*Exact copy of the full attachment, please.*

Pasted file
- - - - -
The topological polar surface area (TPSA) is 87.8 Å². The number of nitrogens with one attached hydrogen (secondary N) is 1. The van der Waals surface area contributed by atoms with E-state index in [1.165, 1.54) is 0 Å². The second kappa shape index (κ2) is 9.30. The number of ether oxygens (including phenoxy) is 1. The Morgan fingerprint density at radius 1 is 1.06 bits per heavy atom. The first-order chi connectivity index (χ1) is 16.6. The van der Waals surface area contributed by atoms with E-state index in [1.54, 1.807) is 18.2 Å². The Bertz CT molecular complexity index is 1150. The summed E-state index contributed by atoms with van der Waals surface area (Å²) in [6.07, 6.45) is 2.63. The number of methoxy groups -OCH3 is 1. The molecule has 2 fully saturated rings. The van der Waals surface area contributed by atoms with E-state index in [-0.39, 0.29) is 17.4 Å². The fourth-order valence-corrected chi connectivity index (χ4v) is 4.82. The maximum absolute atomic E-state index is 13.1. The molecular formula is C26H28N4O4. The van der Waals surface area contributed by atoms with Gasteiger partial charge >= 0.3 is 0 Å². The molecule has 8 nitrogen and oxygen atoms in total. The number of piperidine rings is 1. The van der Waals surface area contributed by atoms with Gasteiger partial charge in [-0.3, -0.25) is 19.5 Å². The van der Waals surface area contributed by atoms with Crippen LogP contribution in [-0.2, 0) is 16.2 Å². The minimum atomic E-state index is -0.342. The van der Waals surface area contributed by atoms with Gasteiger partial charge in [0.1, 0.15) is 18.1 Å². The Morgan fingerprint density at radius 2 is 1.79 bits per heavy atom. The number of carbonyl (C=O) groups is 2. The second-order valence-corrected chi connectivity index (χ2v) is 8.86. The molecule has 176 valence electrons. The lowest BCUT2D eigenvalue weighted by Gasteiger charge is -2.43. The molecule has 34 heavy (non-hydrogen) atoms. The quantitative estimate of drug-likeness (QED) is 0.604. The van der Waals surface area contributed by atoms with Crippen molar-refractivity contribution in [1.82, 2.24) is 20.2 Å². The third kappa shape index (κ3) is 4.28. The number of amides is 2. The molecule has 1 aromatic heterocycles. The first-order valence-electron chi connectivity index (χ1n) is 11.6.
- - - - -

The topological polar surface area (TPSA) is 87.8 Å². The number of nitrogens with one attached hydrogen (secondary N) is 1. The van der Waals surface area contributed by atoms with E-state index in [1.165, 1.54) is 0 Å². The second kappa shape index (κ2) is 9.30. The number of ether oxygens (including phenoxy) is 1. The Morgan fingerprint density at radius 1 is 1.06 bits per heavy atom. The first-order chi connectivity index (χ1) is 16.6. The van der Waals surface area contributed by atoms with E-state index in [1.54, 1.807) is 18.2 Å². The Bertz CT molecular complexity index is 1150. The summed E-state index contributed by atoms with van der Waals surface area (Å²) in [6.07, 6.45) is 2.63. The number of methoxy groups -OCH3 is 1. The molecule has 2 fully saturated rings. The van der Waals surface area contributed by atoms with E-state index in [-0.39, 0.29) is 17.4 Å². The fourth-order valence-corrected chi connectivity index (χ4v) is 4.82. The maximum absolute atomic E-state index is 13.1. The molecular formula is C26H28N4O4. The van der Waals surface area contributed by atoms with Gasteiger partial charge >= 0.3 is 0 Å². The molecule has 8 nitrogen and oxygen atoms in total. The number of piperidine rings is 1. The van der Waals surface area contributed by atoms with Gasteiger partial charge in [-0.3, -0.25) is 19.5 Å². The van der Waals surface area contributed by atoms with Crippen LogP contribution in [-0.2, 0) is 16.2 Å². The minimum atomic E-state index is -0.342. The van der Waals surface area contributed by atoms with Gasteiger partial charge in [0.1, 0.15) is 18.1 Å². The Morgan fingerprint density at radius 2 is 1.79 bits per heavy atom. The number of carbonyl (C=O) groups is 2. The second-order valence-corrected chi connectivity index (χ2v) is 8.86. The molecule has 176 valence electrons. The lowest BCUT2D eigenvalue weighted by Gasteiger charge is -2.43. The molecule has 34 heavy (non-hydrogen) atoms. The quantitative estimate of drug-likeness (QED) is 0.604. The van der Waals surface area contributed by atoms with Crippen molar-refractivity contribution in [1.82, 2.24) is 20.2 Å². The third kappa shape index (κ3) is 4.28. The number of amides is 2. The molecule has 1 aromatic heterocycles. The first-order valence-electron chi connectivity index (χ1n) is 11.6.